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Melton City Council

Case study reproduced with permisison from City of Melton. 
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Healthy sports and recreation centre cafés

Sports and recreation settings offer an opportunity to have a positive impact on community health, not only through the chance to be physically active but also through the food and drinks available and promoted to customers.

Melton City Council committed to making a positive change by adopting the Victorian Government Healthy Choices Guidelines for sport and recreation centres.

As part of this, they trialled healthier drinks for 3 months by aiming for less than 20% of their fridges with RED drinks (like sports drinks and soft drinks) and at least 50% GREEN drinks (like water and small milks). They also switched from offering RED milkshakes to GREEN smoothies.

We conducted an evaluation to see what the effect of making these changes was for the healthiness of customer purchases, drinks revenue (dollar sales) and retailer and consumer satisfaction with changes.


What did we do?

  • We tracked changes in the display of RED, AMBER and GREEN drinks over trial period.
  • We monitored changes in volume of drinks sold and dollar (revenue) sales before and after the trial, taking account of seasonal trends.
  • We interviewed council and café staff before and after the trial to find out about the benefits and challenges of healthy food and beverage changes in community settings, and how opinions changed during the trial.


What did we find?

  • RED drinks dropped from 74% to 37% of available drinks
  • 76% decrease in sales of cold RED drink sales
  • Cold GREEN and AMBER drink sales nearly tripled
  • 5800L less RED drinks sold each year
  • No overall change in cold drinks revenue


Council and café staff interviews

Stakeholders were generally in support of improving the healthiness of centre food and drink offerings.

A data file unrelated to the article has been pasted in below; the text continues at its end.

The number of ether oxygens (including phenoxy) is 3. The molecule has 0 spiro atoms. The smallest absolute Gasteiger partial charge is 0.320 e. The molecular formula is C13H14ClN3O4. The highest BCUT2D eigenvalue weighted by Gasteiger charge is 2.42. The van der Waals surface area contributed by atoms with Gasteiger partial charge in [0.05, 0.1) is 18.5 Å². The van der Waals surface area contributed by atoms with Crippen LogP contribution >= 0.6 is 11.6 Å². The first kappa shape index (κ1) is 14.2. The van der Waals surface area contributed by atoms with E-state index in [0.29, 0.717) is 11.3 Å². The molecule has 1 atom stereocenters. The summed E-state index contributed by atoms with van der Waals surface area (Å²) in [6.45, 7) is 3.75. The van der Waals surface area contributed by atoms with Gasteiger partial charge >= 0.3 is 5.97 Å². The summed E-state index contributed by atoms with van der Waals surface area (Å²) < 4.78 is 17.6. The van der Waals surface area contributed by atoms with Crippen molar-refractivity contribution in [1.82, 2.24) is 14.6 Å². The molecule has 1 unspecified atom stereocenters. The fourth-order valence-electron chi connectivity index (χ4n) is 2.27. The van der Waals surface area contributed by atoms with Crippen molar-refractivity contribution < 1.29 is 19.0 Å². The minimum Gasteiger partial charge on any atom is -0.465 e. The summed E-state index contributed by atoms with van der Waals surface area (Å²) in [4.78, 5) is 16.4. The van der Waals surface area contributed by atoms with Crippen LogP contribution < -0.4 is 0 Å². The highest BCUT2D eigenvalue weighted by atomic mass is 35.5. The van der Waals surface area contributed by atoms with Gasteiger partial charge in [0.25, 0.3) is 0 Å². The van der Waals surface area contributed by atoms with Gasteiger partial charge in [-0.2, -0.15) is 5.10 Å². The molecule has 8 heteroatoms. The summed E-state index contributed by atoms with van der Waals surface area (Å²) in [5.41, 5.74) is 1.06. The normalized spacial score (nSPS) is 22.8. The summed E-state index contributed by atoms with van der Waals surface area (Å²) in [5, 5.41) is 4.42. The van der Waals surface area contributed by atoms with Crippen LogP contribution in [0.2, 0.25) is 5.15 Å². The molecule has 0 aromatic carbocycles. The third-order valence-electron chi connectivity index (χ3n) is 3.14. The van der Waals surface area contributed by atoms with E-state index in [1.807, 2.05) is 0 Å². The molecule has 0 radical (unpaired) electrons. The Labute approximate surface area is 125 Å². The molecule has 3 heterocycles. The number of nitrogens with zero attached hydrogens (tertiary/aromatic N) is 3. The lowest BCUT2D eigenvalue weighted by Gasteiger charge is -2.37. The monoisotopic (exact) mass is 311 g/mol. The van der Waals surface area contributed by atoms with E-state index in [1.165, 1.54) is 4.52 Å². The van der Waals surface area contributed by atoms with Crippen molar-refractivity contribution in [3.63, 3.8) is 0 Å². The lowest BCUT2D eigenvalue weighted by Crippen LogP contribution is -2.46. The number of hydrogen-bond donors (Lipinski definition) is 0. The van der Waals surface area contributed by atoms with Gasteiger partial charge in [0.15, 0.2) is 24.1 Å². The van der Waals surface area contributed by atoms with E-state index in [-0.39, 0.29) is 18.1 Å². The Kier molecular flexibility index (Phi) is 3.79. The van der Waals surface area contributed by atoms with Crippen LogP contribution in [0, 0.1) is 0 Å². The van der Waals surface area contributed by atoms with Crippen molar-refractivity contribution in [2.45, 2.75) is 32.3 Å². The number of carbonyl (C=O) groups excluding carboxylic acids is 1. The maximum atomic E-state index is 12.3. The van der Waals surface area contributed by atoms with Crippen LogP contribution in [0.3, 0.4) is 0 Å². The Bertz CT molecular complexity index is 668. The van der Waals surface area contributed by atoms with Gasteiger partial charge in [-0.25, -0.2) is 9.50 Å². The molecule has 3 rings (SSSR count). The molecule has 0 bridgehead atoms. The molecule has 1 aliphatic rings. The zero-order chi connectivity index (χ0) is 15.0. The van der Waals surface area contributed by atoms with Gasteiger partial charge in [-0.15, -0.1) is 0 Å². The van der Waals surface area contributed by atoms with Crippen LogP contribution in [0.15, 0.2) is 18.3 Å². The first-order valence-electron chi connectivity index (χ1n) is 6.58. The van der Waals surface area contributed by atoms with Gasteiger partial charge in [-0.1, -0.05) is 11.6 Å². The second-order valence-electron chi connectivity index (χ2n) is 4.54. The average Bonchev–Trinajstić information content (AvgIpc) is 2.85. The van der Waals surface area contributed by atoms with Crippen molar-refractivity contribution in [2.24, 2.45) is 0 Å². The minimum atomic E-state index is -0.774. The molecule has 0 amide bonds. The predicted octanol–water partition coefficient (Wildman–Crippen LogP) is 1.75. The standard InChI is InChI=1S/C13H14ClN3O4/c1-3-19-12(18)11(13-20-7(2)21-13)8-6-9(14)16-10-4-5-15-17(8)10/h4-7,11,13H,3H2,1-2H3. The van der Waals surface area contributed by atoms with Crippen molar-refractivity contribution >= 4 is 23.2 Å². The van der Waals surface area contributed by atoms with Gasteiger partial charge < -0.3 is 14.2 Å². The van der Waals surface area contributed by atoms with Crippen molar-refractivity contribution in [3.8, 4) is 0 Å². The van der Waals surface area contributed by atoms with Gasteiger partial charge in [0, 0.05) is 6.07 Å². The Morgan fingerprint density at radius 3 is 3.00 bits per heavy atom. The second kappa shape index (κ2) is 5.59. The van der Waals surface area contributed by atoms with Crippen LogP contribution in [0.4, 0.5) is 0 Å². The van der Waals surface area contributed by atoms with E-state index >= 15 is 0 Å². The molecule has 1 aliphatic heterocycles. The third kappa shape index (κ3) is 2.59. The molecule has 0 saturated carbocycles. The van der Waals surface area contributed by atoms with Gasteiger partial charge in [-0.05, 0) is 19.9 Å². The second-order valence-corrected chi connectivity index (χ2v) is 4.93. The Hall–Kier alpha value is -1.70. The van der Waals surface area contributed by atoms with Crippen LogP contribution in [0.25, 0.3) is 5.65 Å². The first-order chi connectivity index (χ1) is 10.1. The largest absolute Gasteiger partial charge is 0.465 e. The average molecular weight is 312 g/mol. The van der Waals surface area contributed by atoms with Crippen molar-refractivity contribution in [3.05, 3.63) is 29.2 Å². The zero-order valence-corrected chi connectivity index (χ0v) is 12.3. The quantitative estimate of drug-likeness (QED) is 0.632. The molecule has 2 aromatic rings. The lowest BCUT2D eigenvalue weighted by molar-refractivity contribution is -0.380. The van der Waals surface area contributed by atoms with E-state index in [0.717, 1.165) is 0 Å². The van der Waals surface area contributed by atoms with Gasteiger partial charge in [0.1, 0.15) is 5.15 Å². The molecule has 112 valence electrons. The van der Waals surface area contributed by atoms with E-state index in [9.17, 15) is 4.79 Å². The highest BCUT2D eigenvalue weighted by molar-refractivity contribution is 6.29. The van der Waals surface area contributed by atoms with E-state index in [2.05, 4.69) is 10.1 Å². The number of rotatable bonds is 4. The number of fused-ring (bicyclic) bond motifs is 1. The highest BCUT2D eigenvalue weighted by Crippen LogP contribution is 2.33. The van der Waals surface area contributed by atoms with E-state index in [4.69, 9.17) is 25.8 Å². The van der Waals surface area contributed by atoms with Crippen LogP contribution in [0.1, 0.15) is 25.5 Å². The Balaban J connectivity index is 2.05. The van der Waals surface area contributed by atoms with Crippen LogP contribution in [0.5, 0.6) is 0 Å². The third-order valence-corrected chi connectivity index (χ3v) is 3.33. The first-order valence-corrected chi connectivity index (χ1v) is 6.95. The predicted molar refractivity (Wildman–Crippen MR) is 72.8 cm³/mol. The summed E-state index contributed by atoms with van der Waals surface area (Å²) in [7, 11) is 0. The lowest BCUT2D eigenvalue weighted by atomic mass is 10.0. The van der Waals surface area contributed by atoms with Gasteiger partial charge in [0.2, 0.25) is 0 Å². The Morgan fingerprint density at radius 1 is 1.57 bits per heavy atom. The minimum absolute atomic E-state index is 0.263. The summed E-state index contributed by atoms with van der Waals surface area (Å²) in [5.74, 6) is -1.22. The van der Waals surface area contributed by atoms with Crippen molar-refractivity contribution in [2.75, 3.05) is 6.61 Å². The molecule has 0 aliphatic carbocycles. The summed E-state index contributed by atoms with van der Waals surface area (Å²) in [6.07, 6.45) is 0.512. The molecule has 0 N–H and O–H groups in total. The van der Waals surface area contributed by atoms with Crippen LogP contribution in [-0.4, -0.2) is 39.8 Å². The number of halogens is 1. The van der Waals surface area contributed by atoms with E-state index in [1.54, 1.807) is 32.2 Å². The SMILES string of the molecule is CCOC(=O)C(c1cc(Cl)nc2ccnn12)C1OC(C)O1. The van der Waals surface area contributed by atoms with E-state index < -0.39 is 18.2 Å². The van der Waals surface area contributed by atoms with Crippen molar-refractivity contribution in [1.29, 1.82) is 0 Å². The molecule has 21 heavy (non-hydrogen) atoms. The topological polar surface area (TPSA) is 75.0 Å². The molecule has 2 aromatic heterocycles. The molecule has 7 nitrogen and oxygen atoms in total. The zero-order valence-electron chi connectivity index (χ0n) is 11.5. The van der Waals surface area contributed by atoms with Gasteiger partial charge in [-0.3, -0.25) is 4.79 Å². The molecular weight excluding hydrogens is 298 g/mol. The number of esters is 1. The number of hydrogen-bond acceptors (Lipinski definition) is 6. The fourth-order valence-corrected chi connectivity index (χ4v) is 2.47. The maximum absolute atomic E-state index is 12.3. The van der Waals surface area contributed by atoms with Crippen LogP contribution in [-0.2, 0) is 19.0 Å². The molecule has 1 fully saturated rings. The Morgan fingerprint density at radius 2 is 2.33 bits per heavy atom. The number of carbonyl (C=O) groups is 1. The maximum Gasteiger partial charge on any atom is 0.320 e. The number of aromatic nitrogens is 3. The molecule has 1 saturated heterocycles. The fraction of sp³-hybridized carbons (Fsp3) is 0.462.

"It shows that council are doing what we can to encourage a healthier community…one of our key objectives is getting people more active…But you know, we're still selling crap food, so we're hypocritical."
(Stakeholder 6, pre-implementation)

"It came in from a holistic global view of healthy food choice across council and promoting healthy food choices, 100% support that."
(Stakeholder 2, pre-implementation)

The sites used smoothie tastings to get staff on board:

"We did some demonstrations and trials on how to make the smoothies…So rather than saying, “This is how it is going to be, this is how you’re going to do it,” we introduced them to the process."

Stakeholder 6, post-implementation)

Stakeholders considered the trial a success while acknowledging the process was ongoing

"[It] hasn’t impacted the revenue stream in a negative way."
(Stakeholder 5, post-implementation)

"We’ve still got a little bit transition with the local school kids and they want certain things and they’re missing the milkshakes, but other than that, generally positive feedback from staff and customers."
(Stakeholder 2, post-implementation)


What did we learn?

  1. Start with the easy wins
  2. Engage customers through social media
  3. Use support of dietitians or Healthy Eating Advisory Service to help find alternatives and with recipe changes
  4. Appoint a champion to be responsible for changes
  5. Monitor and adapt as you go
  6. Build on successes over time


Feeling inspired? Start here:

For more information on how to make a healthy change in your organisation contact the Healthy Eating Advisory Service.


This program was supported by the Victorian Government, Melton City Council, Wyndham City Council and Deakin University (CRICOS Provider Code: 00113B).

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